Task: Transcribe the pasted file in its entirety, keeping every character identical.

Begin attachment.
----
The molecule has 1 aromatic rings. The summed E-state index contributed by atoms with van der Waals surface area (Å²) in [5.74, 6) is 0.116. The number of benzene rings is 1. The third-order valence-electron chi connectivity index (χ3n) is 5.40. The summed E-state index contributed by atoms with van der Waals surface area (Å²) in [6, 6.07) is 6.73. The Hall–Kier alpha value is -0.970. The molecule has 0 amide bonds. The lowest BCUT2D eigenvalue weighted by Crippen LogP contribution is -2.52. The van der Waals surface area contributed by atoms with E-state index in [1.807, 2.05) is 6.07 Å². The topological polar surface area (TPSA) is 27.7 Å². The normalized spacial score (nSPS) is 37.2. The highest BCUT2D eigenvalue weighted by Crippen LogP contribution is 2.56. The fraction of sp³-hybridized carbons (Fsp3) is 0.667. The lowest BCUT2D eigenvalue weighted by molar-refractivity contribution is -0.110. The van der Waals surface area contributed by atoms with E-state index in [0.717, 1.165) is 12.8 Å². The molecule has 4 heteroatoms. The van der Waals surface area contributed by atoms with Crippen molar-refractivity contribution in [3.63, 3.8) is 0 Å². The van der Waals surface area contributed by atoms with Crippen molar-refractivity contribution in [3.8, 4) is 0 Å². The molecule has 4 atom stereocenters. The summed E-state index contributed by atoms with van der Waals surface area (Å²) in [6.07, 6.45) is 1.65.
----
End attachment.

The molecule has 1 aromatic rings. The summed E-state index contributed by atoms with van der Waals surface area (Å²) in [5.74, 6) is 0.116. The number of benzene rings is 1. The third-order valence-electron chi connectivity index (χ3n) is 5.40. The summed E-state index contributed by atoms with van der Waals surface area (Å²) in [6, 6.07) is 6.73. The Hall–Kier alpha value is -0.970. The molecule has 0 amide bonds. The lowest BCUT2D eigenvalue weighted by Crippen LogP contribution is -2.52. The van der Waals surface area contributed by atoms with E-state index in [1.807, 2.05) is 6.07 Å². The topological polar surface area (TPSA) is 27.7 Å². The normalized spacial score (nSPS) is 37.2. The highest BCUT2D eigenvalue weighted by Crippen LogP contribution is 2.56. The fraction of sp³-hybridized carbons (Fsp3) is 0.667. The lowest BCUT2D eigenvalue weighted by molar-refractivity contribution is -0.110. The van der Waals surface area contributed by atoms with E-state index in [0.717, 1.165) is 12.8 Å². The molecule has 4 heteroatoms. The van der Waals surface area contributed by atoms with Crippen molar-refractivity contribution in [3.63, 3.8) is 0 Å². The van der Waals surface area contributed by atoms with Crippen molar-refractivity contribution in [3.8, 4) is 0 Å². The molecule has 4 atom stereocenters. The summed E-state index contributed by atoms with van der Waals surface area (Å²) in [6.07, 6.45) is 1.65.